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The Joule device is controlled via smartphone app, available for iPhone and Android. (ChefSteps Photo)

Modernist cuisine is getting even more modern.

ChefSteps, the Seattle-based high-tech cooking startup behind the Joule sous vide cooking device, now allows home cooks to control the smart appliance using Facebook Messenger. Just months after unveiling an Amazon Alexa skill that provides hands-free control of the Joule, the company is bringing more artificial intelligence to food preparation.

In a Medium post this week, ChefSteps painted a meal-making scenario that was part reality and part wishful thinking. The realistic part involved showing how someone leaving work can now chat with “Joulebot” on Messenger and get a jump start on preparing that evening’s meal. The company this week rolled out the ability to start the Joule, check in on an existing cooking session, or change temperature via Messenger.

The future/fantasy part of the story included the commuting cooker ordering his steak delivery by drone from Utah and having the meat dropped on his doorstep in 30 minutes. Someday!

Screen shots of the ChefSteps Joulebot in action on Facebook Messenger. (ChefSteps screen grabs)

Adding Messenger to the mix is all part of ChefStep’s goal of “creating the connected kitchen of tomorrow,” the company says, which it is focusing on through an AI initiative that it calls Conversational Cooking. The idea harnesses the power of ChefSteps’ large and dedicated community of sous vide enthusiasts — curious cooks who are constantly sharing ideas and knowledge on Facebook, Instagram and elsewhere.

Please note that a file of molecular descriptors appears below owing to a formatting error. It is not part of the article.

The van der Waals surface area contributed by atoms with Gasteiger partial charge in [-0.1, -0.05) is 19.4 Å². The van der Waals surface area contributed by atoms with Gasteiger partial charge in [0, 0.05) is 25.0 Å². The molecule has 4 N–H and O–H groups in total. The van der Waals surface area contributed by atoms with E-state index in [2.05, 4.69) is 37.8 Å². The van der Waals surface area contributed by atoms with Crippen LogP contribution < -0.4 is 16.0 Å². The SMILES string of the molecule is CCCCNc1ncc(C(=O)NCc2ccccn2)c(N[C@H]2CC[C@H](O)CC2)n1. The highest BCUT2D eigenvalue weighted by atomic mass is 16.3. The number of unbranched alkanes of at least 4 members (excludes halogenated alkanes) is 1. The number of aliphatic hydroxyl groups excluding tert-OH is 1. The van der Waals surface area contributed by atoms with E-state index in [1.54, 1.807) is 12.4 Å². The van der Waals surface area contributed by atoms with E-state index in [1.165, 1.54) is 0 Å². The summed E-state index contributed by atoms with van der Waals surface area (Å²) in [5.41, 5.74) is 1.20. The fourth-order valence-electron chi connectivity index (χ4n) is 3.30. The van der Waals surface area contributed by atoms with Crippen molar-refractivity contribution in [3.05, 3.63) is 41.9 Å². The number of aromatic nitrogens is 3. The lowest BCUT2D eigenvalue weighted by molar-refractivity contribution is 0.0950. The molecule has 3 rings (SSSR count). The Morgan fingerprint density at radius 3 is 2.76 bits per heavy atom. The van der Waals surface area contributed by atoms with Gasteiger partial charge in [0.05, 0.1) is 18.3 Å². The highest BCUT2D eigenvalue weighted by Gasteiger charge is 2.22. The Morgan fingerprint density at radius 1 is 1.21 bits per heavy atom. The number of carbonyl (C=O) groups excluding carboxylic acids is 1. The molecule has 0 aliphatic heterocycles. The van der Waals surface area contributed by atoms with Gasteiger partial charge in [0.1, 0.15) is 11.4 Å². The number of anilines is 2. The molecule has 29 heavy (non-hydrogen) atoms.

For those who view cooking and the kitchen as perhaps a chance to escape social media and stay off Facebook for a moment, ChefSteps answers to that:

“Here’s the thing: Facebook is where people are (1.86 billion of them, all told. And 8 in 10 adult internet users in the USA). And anyway, Conversational Cooking isn’t about a single website; it’s about offering options that fit naturally into people’s lives. It’s about talking to them in a human way, through familiar interfaces. Hate Facebook? Control Joule with the app or Alexa  —  or the app and Alexa. We’ll be adding new services as fast as we can to create a seamless experience that works on your terms.”

Chris Young
Chris Young, co-founder of ChefSteps demonstrating the Joule sous vide cooking device at GeekWire Summit 2016. (GeekWire Photo / Dan DeLong)

ChefSteps was co-founded by Chris Young and Grant Crilly, who are known in part for their past roles collaborating with Nathan Myhrvold, the former Microsoft chief technology officer and sous vide master, on the “Modernist Cuisine” cookbook.

Young brought the $199 Joule to the 2016 GeekWire Summit as part of the Inventions We Love session. You can watch his presentation at the start of the video below:

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